Reuters also mentioned Gene Ludwig, managing partner at Canapi Ventures and a former Comptroller of the Currency, who warned that regulations for fintechs are much less strict than those that govern banks. “The non-banking industry is getting away with murder,” said Ludwig.
FIs Still Need to Close Innovation Gap
Despite regulators’ increased attention, banks and credit unions need fintech partnerships to accelerate innovation and growth. Q2 Holdings, Inc. in a new report on banking innovation and digital evolution revealed more than 60% of financial institutions surveyed see fintech partnerships as key to their growth strategy; however, only 12% of the respondents said they have fintech partnerships and can add new ones quickly.
The study also pointed to the challenges they are facing to deliver new innovations and continue their digital evolution: 73% of the financial institutions surveyed reported that their data is aggregated across all processes and systems, but less than half are using this information to personalize customer experiences; more than half of financial institutions are providing separate digital experiences for their consumers and business customers, and less than a third of the financial institutions surveyed say they can deliver new services to market in six months or less.
The Q2 survey also revealed more than a third of the financial institutions had multiple fintech partnerships, but many reported difficulties establishing and scaling them adequately to make a significant impact.
One of the keys to capitalizing on fintech capabilities involves personalization, which Q2 discovered is very important or critical for 71% of financial institutions. Data is the key to unlocking these personalized experiences and, although 73% describe aggregating customer data across their processes and systems, fewer than half (47%) are leveraging it to provide customized services.
An effective personalization strategy enables financial institutions to deliver the customized, relevant experiences that grow account holder relationships.
Foundations for Successful Fintech Infrastructure
The use of — and versatile nature — of APIs has allowed a new fintech generation to flourish. Because many API providers are cloud-based and designed to mix-and-match, they support adoption virtually or physically.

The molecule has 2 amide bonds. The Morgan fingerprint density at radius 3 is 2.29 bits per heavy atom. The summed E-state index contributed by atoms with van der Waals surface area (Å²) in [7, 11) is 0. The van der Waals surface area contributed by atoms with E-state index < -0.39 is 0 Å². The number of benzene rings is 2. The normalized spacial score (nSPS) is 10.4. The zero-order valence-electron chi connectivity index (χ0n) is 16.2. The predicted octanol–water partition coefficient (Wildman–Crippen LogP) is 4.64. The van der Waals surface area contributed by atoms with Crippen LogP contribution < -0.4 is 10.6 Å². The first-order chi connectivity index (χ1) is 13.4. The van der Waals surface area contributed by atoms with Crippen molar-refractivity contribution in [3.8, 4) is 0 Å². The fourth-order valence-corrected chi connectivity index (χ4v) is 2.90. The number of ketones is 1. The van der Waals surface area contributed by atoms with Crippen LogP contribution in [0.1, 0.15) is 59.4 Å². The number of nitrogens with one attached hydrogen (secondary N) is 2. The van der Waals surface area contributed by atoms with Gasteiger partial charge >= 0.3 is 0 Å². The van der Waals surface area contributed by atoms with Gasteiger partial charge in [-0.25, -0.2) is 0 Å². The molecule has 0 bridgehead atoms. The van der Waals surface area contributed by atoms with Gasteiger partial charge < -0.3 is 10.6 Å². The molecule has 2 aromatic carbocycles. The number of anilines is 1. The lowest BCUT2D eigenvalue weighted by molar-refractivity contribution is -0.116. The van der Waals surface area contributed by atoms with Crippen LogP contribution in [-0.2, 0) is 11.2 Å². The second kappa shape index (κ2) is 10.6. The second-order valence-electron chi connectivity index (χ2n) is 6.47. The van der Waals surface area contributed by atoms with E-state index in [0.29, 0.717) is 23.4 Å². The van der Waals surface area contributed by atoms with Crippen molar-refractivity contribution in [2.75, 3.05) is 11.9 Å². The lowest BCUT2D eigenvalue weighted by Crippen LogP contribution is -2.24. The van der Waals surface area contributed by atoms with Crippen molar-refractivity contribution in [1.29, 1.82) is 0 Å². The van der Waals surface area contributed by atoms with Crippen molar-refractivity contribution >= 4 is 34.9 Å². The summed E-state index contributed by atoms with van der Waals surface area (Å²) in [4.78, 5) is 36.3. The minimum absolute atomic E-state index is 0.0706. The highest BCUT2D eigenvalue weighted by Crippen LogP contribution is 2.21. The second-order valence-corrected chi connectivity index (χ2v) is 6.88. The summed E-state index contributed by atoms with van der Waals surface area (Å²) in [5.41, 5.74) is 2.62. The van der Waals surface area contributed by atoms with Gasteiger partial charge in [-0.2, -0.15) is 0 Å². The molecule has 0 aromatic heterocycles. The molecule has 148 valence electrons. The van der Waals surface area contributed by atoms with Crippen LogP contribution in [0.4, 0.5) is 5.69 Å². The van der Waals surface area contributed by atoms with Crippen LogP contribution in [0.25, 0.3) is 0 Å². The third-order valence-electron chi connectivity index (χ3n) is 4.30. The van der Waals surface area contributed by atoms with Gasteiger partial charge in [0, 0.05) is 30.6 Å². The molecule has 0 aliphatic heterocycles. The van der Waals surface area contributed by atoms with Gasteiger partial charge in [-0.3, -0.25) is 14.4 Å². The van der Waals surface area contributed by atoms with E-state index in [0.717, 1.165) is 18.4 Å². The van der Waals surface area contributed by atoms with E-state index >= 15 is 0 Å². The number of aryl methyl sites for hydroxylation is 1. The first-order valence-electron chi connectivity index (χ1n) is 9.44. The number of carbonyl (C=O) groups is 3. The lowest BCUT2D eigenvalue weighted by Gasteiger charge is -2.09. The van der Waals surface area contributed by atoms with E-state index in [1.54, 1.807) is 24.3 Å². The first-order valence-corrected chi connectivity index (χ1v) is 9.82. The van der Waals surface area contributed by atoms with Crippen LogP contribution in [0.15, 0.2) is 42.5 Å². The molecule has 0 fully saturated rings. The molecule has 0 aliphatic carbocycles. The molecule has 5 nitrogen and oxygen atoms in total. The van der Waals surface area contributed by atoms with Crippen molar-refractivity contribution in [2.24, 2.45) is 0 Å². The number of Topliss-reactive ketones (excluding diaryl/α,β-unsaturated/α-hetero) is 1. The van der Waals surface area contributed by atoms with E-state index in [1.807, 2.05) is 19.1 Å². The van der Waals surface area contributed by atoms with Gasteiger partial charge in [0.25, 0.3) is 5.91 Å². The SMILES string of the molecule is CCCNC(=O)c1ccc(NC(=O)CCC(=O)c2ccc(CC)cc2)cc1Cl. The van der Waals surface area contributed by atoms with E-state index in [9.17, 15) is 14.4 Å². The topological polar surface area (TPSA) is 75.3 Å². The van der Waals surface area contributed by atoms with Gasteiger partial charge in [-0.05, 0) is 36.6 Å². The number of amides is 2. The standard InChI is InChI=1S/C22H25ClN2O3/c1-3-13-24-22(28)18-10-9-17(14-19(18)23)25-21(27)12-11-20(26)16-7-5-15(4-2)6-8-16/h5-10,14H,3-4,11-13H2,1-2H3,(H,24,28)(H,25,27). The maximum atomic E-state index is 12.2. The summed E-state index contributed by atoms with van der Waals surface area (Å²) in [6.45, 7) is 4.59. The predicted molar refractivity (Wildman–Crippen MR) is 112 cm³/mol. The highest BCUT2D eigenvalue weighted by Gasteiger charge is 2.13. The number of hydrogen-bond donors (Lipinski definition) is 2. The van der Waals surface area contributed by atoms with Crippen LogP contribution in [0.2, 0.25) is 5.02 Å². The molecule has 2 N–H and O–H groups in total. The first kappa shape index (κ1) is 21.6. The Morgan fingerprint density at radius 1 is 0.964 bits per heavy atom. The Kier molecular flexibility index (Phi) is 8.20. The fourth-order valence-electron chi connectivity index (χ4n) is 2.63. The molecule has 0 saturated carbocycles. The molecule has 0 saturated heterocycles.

The first wave of this new fintech generation focused on unbundling consumer banking offerings, providing tech to financial institutions, and allowing neobanks, challenger banks, and non-banks to compete against slow-moving incumbents.
Now many traditional financial institutions caught on to the opportunity given them by fintechs willing to partner to share technology. Fintechs can also benefit from bank and credit union access to extensive ready-made user bases.
The key to these partnerships lies with APIs that join disparate systems. What could help with this digital transformation is a marketplace of pre-fabricated fintech integrations.
NXTsoft’s OmniConnect Platform, for example, employs cutting-edge cloud technology to securely connect fintech solutions to financial institutions, ensuring a safe and reliable integration, and providing an open banking marketplace for all API needs. NXTsoft’s API connectivity provides a best-of-breed connectivity solution for financial institutions and fintechs with pre-built API integrations into many existing applications.
NXTsoft also provides connectors for as many as 40 different banking core accounting systems using the strongest technology foundation, the most cutting-edge cloud-based technology; and following the highest industry and regulatory standards.